The Indian government cannot digest gold. For 60 years after the beginning of World War II, it banned imports of gold. Then, as foreign exchange reserves began to mount, it slowly lost its aversion to letting citizens decide how many ornaments they chose to wear. It was the present finance minister who, in his early days in the role, restored to Indians the freedom to buy and hold gold that was lost in 1939. Now the same Mr P. Chidambaram is exasperated at their insatiable craving for gold, and has threatened to impose an import duty on it. Fifteen years ago, he managed the fisc of a country that was emerging from decades of socialist slumber; liberalization was still heroic or treasonous, depending on one’s ideology. Now the dividend on liberalization has been long received and spent; the Congress sees no further gains from it, and is going back to its dirigiste roots. There was a time when Mr Chidambaram left his party rather than change his views. Today he is older and more hopeful; he would rather dump his ideals than forgo the returns on loyalty. That seems to be the only explanation for his change of heart.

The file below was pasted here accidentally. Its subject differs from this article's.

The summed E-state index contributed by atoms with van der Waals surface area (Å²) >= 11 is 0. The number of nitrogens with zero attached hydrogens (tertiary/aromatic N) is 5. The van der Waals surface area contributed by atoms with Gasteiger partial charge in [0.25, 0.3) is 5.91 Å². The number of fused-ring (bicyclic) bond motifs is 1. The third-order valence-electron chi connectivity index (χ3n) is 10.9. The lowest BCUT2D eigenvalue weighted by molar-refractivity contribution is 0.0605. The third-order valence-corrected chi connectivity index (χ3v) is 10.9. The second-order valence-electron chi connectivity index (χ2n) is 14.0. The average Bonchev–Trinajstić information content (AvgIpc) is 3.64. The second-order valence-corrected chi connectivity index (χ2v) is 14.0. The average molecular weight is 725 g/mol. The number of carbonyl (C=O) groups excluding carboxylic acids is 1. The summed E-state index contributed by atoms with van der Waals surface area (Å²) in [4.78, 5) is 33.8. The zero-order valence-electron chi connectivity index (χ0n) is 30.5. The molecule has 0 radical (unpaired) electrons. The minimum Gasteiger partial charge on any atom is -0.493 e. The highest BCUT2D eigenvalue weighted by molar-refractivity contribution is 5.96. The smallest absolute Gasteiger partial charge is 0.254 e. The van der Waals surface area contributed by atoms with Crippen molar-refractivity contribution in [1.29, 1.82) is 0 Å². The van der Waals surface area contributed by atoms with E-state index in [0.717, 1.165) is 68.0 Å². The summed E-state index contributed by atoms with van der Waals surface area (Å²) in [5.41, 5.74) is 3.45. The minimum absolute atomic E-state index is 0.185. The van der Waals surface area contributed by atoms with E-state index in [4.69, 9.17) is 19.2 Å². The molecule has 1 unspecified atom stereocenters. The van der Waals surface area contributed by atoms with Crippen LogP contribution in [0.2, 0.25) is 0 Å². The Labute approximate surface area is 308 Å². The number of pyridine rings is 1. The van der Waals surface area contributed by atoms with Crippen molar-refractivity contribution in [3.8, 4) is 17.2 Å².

But even if he is being lured back to control raj, he should ask himself how well the import duty on gold would work. The price of gold is over $50 a gram; a small motorboat can easily bring across a couple of tons of it, worth $100 million, from Dubai to the west coast overnight. Once he bans its import, a few hundred boatloads will be enough to supply entire India’s requirements. But since their business will be illegal, the businessmen will have to erect an entire financial infrastructure to bribe customs officials, policemen and truck drivers and distribute the gold smoothly across the country. They will create a parallel government; apart from creating a new business, they will unsettle the foundations of the government Mr Chidambaram is a proud member of. His legalizing of gold imports put Haji Dawood out of business; today he lives in a fortress in Karachi protected by a Pakistan that appreciates his past services. Now Mr Chidambaram is getting ready to create business for a hundred new Dawoods. He should think twice before he acts.
If he does so, he will realize that the citizens whom he aims to frustrate are not entirely stupid. Gold has doubled in price over the past five years; there are not many assets that can match its returns. It is expectations that rule investment; if people expect gold prices to continue rising, they will continue to invest in it whether it is legal or not. If he thinks investment in gold is irrational, he must have some other asset in mind that would give a higher return. Let him tell the country; India is dying to know about it.